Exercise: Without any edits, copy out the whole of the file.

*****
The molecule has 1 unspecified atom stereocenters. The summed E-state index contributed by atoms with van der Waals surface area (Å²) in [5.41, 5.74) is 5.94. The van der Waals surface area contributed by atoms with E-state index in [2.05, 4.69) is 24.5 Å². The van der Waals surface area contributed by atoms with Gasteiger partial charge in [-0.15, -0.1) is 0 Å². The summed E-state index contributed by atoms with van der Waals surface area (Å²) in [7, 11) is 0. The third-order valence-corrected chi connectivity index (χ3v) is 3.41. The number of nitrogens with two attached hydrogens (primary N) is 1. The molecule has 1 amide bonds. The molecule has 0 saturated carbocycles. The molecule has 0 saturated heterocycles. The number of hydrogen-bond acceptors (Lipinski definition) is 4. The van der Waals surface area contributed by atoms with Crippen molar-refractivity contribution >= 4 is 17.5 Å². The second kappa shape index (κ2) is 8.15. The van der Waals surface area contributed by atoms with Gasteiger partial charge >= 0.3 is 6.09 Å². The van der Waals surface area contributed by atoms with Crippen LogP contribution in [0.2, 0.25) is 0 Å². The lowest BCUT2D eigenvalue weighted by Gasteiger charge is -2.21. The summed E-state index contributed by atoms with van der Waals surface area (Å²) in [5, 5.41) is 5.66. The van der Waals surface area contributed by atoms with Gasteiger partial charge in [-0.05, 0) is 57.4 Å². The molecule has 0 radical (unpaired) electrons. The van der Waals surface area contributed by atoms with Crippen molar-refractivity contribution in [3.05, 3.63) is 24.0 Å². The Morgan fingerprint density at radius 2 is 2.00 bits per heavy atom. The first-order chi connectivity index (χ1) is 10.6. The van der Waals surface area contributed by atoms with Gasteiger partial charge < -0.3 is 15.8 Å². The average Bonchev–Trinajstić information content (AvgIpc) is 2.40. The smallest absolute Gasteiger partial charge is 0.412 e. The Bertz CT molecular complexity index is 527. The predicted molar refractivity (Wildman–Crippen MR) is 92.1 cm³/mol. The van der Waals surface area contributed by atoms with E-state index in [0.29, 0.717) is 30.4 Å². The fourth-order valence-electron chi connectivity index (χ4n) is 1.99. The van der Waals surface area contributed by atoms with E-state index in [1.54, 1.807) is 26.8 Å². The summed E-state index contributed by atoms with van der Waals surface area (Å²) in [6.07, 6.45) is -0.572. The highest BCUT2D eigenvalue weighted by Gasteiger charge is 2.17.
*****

The molecule has 1 unspecified atom stereocenters. The summed E-state index contributed by atoms with van der Waals surface area (Å²) in [5.41, 5.74) is 5.94. The van der Waals surface area contributed by atoms with E-state index in [2.05, 4.69) is 24.5 Å². The van der Waals surface area contributed by atoms with Gasteiger partial charge in [-0.15, -0.1) is 0 Å². The summed E-state index contributed by atoms with van der Waals surface area (Å²) in [7, 11) is 0. The third-order valence-corrected chi connectivity index (χ3v) is 3.41. The number of nitrogens with two attached hydrogens (primary N) is 1. The molecule has 1 amide bonds. The molecule has 0 saturated carbocycles. The molecule has 0 saturated heterocycles. The number of hydrogen-bond acceptors (Lipinski definition) is 4. The van der Waals surface area contributed by atoms with Crippen molar-refractivity contribution >= 4 is 17.5 Å². The second kappa shape index (κ2) is 8.15. The van der Waals surface area contributed by atoms with Gasteiger partial charge >= 0.3 is 6.09 Å². The van der Waals surface area contributed by atoms with Crippen LogP contribution in [0.2, 0.25) is 0 Å². The lowest BCUT2D eigenvalue weighted by Gasteiger charge is -2.21. The summed E-state index contributed by atoms with van der Waals surface area (Å²) in [5, 5.41) is 5.66. The van der Waals surface area contributed by atoms with Gasteiger partial charge in [-0.05, 0) is 57.4 Å². The molecule has 0 radical (unpaired) electrons. The van der Waals surface area contributed by atoms with Crippen molar-refractivity contribution in [3.05, 3.63) is 24.0 Å². The Morgan fingerprint density at radius 2 is 2.00 bits per heavy atom. The first-order chi connectivity index (χ1) is 10.6. The van der Waals surface area contributed by atoms with Gasteiger partial charge < -0.3 is 15.8 Å². The average Bonchev–Trinajstić information content (AvgIpc) is 2.40. The smallest absolute Gasteiger partial charge is 0.412 e. The Bertz CT molecular complexity index is 527. The predicted molar refractivity (Wildman–Crippen MR) is 92.1 cm³/mol. The van der Waals surface area contributed by atoms with E-state index in [0.29, 0.717) is 30.4 Å². The fourth-order valence-electron chi connectivity index (χ4n) is 1.99. The van der Waals surface area contributed by atoms with E-state index in [1.54, 1.807) is 26.8 Å². The summed E-state index contributed by atoms with van der Waals surface area (Å²) in [6.07, 6.45) is -0.572. The highest BCUT2D eigenvalue weighted by Gasteiger charge is 2.17.